DAAD award winner 2021: Reaching people

26 Nov 2021

Psychology student Zane Wilkinson supports people going through personal crises. The DAAD has rewarded his dedication and academic performance.

DAAD award winner Zane Wilkinson in front of the large lecture hall of the Biomedical Center in Martinsried. | © LMU MUENCHEN

A relaxed get-together with friends after a long day at university? That’s not possible for Zane Wilkinson, at least not every day. Several times a week the psychology student takes the time to chat to people from his Irish homeland by text message to offer them support in times of personal crisis. Zane has now been awarded the DAAD Prize for his dedication and his outstanding academic performance. The German Academic Exchange Service (DAAD) has been awarding this prize for over ten years now to international students with excellent academic results and particular commitment to social issues.

When Zane speaks about ‘his’ science, psychology, you can really feel how fascinated he is with the human brain and how it works. The 26-year-old grew up in Galway, where he earned a bachelor’s degree in psychology at the National University of Ireland, graduating with first-class honors. For over a year now, he’s been enrolled on the elite Neuro-Cognitive Psychology (NCP) master’s degree program at LMU Munich for select students from around the world. He is also doing research in medical and neuroscientific topics at the University of Munich Hospital’s Clinic for Psychiatry and Psychotherapy and the LMU’s Graduate School of Systemic Neurosciences.

Although Zane has already taken his first steps on the path to a university academic career with the publication of his bachelor’s thesis on the role of empathy in the visual perception of art in an international journal of the American Psychological Association (APA), he sees his future more in applied science than in basic research. “I wanna help the treatments and technology to reach people,” he says. In his opinion, mental illness is still underestimated or stigmatized far too often, and he believes research holds a great deal of potential to help, including with the technique of brain stimulation. “The field is rapidly developing, and there is so much to discover,” he says. In the future, Zane wants to work in psychiatric research on using neurobiological methods to find out more about the human brain and behavior, and thereby help develop a new method of treating depression.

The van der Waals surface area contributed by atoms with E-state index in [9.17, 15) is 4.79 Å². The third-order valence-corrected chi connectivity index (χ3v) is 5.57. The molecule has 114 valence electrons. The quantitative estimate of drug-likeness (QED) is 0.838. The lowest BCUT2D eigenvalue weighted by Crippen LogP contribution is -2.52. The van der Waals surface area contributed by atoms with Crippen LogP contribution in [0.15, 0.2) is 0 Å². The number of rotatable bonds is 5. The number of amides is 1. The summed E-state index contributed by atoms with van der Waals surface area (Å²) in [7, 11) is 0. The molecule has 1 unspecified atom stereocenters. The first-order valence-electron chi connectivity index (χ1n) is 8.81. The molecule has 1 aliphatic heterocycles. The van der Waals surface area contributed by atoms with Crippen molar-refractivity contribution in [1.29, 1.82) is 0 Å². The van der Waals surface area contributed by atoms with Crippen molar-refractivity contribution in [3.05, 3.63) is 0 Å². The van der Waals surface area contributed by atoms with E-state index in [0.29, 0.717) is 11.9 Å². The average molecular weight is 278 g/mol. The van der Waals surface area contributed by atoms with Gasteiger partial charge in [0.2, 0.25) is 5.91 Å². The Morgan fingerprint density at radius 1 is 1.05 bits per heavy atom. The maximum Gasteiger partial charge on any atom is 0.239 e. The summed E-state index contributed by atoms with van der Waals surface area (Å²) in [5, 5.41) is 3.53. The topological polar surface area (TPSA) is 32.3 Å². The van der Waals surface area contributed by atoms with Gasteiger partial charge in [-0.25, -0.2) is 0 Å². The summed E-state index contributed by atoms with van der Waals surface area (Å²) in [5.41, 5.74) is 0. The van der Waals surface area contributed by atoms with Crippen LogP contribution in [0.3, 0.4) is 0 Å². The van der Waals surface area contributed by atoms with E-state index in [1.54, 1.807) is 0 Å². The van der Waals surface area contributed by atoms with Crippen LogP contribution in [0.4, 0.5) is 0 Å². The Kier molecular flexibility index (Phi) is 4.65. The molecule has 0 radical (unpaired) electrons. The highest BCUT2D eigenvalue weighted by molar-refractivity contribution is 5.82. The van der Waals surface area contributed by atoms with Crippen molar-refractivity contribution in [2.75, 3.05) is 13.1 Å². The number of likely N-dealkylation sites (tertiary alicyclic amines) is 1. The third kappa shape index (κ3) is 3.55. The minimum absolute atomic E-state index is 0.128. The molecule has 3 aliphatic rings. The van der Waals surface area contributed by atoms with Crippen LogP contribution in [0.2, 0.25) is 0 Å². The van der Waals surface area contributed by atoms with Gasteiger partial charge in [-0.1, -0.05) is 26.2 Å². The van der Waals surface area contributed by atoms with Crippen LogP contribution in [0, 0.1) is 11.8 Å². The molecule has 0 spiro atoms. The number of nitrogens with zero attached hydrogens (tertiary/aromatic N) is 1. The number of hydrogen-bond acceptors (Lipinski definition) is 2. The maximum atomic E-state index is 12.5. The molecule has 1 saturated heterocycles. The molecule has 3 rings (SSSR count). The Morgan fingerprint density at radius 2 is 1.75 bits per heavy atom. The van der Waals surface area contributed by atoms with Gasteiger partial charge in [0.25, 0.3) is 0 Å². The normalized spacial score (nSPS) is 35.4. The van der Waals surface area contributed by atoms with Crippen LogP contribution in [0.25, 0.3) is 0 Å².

In doing so, he is after something more than academic success – he wants to help. Zane has long spent his free time volunteering, finding an opportunity to do so in every place he’s lived so far. Starting in Galway, where he helped and supervised disadvantaged children with their homework. “These children don’t go home to a functional family unit, so any little help or attention they get can mean a lot to them,” he says.

During a stay in Edmonton, he got involved in the reintegration of workers who had suffered serious brain injury in an explosion in an oilfield, and helped look after senior citizens suffering from dementia. This year he also found an opportunity to actively support others from his base in Munich as part of the Irish crisis intervention team called the Crisis Text Line. The concept is simple: People send a text message to the organization’s number describing their acute personal crisis, volunteers like Zane answer – and, most importantly, they are good listeners. “We don’t advise them, we don’t tell them what they should do, we don’t give our opinion – we are just actively listening,” he explains.

The importance of this empathy for people with mental health problems is often underestimated. Many have no one they can talk to about their problems – and the desperation is particularly pronounced at night, as Zane noticed during his night shifts. There is a lot of fear, loneliness, and depression. Many of those asking for help are even considering suicide. “Services like this are really needed now,” Zane has realized. The coronavirus pandemic has created even more lonely people: “People have become kind of detached from each other and we have lost a lot of social connections.” It’s not always possible to help from afar, but it often is. The Crisis Text Line is a place where those seeking help can bring some sort of order to their thoughts and feelings.

Insights into practice

Zane’s work for the Crisis Text Line produced an incidental learning effect for him: “I get to see the psychiatric disorder, anxiety, and depression in real life and see how it is for an individual.” The combination with research in the hospital has enabled him to get a more holistic picture of mental illness. He raves about the many opportunities for research available to students at LMU Munich. It’s a privilege, he says, to be able to use state-of-the-art technology in his work in the Multimodal Neuroimaging and Neuromodulation Research Group, such as the MRI scanner and transcranial magnetic stimulation.

Zane will be writing his master’s thesis in the summer and will probably do a doctorate after that. But he doesn’t want to think too far ahead. He’d like to stay in Munich for a while — he already thought this might be the case back when he spent his year abroad at LMU on an ERASMUS scheme during his bachelor’s degree. He chose Germany primarily out of curiosity, as he wanted to experience something new — and he very quickly felt at home in Munich. “It was the best year of my life, I fell in love with the city,” he recalls.

Despite the amount of time Zane spends on his volunteering, he says it’s just the best feeling whenever someone who was in need of help texts the Crisis Text Line at the end of their conversation and says thank you and that they feel better now. That is what gives Zane the energy to carry on and take his commitment forward.

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